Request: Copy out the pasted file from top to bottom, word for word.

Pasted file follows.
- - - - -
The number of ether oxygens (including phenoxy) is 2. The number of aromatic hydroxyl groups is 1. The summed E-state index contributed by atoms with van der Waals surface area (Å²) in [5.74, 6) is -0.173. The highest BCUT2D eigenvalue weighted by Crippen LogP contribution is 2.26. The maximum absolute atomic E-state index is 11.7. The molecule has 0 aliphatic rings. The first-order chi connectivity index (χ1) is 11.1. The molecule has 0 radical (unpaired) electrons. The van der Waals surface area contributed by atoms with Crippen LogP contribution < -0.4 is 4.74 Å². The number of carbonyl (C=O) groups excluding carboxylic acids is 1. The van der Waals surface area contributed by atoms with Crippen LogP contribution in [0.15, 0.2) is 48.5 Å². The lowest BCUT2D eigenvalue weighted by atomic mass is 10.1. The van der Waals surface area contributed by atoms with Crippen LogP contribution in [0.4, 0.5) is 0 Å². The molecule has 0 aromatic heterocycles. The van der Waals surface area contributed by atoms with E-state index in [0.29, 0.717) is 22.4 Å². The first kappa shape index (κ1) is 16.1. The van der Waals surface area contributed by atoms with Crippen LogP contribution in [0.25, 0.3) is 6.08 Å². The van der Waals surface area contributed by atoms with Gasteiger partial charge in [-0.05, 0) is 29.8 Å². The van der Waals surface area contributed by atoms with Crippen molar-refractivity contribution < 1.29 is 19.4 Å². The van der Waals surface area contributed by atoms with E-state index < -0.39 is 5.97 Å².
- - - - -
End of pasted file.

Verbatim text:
The number of ether oxygens (including phenoxy) is 2. The number of aromatic hydroxyl groups is 1. The summed E-state index contributed by atoms with van der Waals surface area (Å²) in [5.74, 6) is -0.173. The highest BCUT2D eigenvalue weighted by Crippen LogP contribution is 2.26. The maximum absolute atomic E-state index is 11.7. The molecule has 0 aliphatic rings. The first-order chi connectivity index (χ1) is 11.1. The molecule has 0 radical (unpaired) electrons. The van der Waals surface area contributed by atoms with Crippen LogP contribution < -0.4 is 4.74 Å². The number of carbonyl (C=O) groups excluding carboxylic acids is 1. The van der Waals surface area contributed by atoms with Crippen LogP contribution in [0.15, 0.2) is 48.5 Å². The lowest BCUT2D eigenvalue weighted by atomic mass is 10.1. The van der Waals surface area contributed by atoms with Crippen LogP contribution in [0.4, 0.5) is 0 Å². The molecule has 0 aromatic heterocycles. The van der Waals surface area contributed by atoms with E-state index in [0.29, 0.717) is 22.4 Å². The first kappa shape index (κ1) is 16.1. The van der Waals surface area contributed by atoms with Crippen LogP contribution in [0.25, 0.3) is 6.08 Å². The van der Waals surface area contributed by atoms with Gasteiger partial charge in [-0.05, 0) is 29.8 Å². The van der Waals surface area contributed by atoms with Crippen molar-refractivity contribution < 1.29 is 19.4 Å². The van der Waals surface area contributed by atoms with E-state index < -0.39 is 5.97 Å².